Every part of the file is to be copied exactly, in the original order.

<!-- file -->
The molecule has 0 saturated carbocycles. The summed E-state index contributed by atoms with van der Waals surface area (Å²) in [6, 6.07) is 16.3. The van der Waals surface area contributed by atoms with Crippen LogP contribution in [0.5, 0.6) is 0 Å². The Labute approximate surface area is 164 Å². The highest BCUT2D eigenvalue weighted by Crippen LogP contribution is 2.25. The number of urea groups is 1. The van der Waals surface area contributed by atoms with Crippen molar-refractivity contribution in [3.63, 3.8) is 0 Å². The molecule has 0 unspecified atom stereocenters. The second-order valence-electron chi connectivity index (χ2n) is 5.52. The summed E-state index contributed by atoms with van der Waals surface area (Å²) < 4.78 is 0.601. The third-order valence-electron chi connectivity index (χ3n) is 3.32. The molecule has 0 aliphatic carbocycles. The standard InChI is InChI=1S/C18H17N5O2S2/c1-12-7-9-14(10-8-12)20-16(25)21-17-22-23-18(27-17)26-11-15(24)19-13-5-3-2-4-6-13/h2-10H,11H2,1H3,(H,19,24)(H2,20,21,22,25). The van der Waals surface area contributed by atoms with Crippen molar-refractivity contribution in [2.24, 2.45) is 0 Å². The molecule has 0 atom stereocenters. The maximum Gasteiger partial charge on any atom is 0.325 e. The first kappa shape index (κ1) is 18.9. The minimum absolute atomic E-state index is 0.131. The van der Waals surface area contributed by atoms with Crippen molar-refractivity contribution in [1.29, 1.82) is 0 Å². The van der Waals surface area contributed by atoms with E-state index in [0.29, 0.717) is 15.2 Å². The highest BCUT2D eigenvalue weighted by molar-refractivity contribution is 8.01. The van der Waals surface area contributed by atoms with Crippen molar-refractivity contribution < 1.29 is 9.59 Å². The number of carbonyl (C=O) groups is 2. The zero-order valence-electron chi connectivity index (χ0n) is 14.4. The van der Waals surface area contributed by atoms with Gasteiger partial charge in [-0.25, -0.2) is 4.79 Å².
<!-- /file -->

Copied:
The molecule has 0 saturated carbocycles. The summed E-state index contributed by atoms with van der Waals surface area (Å²) in [6, 6.07) is 16.3. The van der Waals surface area contributed by atoms with Crippen LogP contribution in [0.5, 0.6) is 0 Å². The Labute approximate surface area is 164 Å². The highest BCUT2D eigenvalue weighted by Crippen LogP contribution is 2.25. The number of urea groups is 1. The van der Waals surface area contributed by atoms with Crippen molar-refractivity contribution in [3.63, 3.8) is 0 Å². The molecule has 0 unspecified atom stereocenters. The second-order valence-electron chi connectivity index (χ2n) is 5.52. The summed E-state index contributed by atoms with van der Waals surface area (Å²) < 4.78 is 0.601. The third-order valence-electron chi connectivity index (χ3n) is 3.32. The molecule has 0 aliphatic carbocycles. The standard InChI is InChI=1S/C18H17N5O2S2/c1-12-7-9-14(10-8-12)20-16(25)21-17-22-23-18(27-17)26-11-15(24)19-13-5-3-2-4-6-13/h2-10H,11H2,1H3,(H,19,24)(H2,20,21,22,25). The van der Waals surface area contributed by atoms with Crippen molar-refractivity contribution in [2.24, 2.45) is 0 Å². The molecule has 0 atom stereocenters. The maximum Gasteiger partial charge on any atom is 0.325 e. The first kappa shape index (κ1) is 18.9. The minimum absolute atomic E-state index is 0.131. The van der Waals surface area contributed by atoms with Crippen molar-refractivity contribution in [1.29, 1.82) is 0 Å². The van der Waals surface area contributed by atoms with E-state index in [0.29, 0.717) is 15.2 Å². The highest BCUT2D eigenvalue weighted by molar-refractivity contribution is 8.01. The van der Waals surface area contributed by atoms with Crippen molar-refractivity contribution < 1.29 is 9.59 Å². The number of carbonyl (C=O) groups is 2. The zero-order valence-electron chi connectivity index (χ0n) is 14.4. The van der Waals surface area contributed by atoms with Gasteiger partial charge in [-0.25, -0.2) is 4.79 Å².